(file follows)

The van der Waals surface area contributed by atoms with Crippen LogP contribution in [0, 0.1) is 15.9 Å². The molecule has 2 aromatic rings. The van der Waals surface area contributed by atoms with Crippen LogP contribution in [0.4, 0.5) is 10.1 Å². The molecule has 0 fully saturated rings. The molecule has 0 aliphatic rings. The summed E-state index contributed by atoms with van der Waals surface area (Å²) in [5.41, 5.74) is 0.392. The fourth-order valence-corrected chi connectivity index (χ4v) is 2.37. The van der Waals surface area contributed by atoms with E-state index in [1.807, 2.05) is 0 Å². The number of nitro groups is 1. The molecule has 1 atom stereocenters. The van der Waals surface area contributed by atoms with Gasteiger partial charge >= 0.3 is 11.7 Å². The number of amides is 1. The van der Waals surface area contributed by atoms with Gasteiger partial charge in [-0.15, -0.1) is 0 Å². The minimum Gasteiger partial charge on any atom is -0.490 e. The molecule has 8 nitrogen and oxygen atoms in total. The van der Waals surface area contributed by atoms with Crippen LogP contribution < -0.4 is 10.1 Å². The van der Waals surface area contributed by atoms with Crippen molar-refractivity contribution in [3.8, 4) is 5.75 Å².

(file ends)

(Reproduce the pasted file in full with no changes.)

The van der Waals surface area contributed by atoms with Crippen LogP contribution in [0, 0.1) is 15.9 Å². The molecule has 2 aromatic rings. The van der Waals surface area contributed by atoms with Crippen LogP contribution in [0.4, 0.5) is 10.1 Å². The molecule has 0 fully saturated rings. The molecule has 0 aliphatic rings. The summed E-state index contributed by atoms with van der Waals surface area (Å²) in [5.41, 5.74) is 0.392. The fourth-order valence-corrected chi connectivity index (χ4v) is 2.37. The van der Waals surface area contributed by atoms with E-state index in [1.807, 2.05) is 0 Å². The number of nitro groups is 1. The molecule has 1 atom stereocenters. The van der Waals surface area contributed by atoms with Gasteiger partial charge >= 0.3 is 11.7 Å². The number of amides is 1. The van der Waals surface area contributed by atoms with Gasteiger partial charge in [-0.15, -0.1) is 0 Å². The minimum Gasteiger partial charge on any atom is -0.490 e. The molecule has 8 nitrogen and oxygen atoms in total. The van der Waals surface area contributed by atoms with Crippen LogP contribution < -0.4 is 10.1 Å². The van der Waals surface area contributed by atoms with Crippen molar-refractivity contribution in [3.8, 4) is 5.75 Å².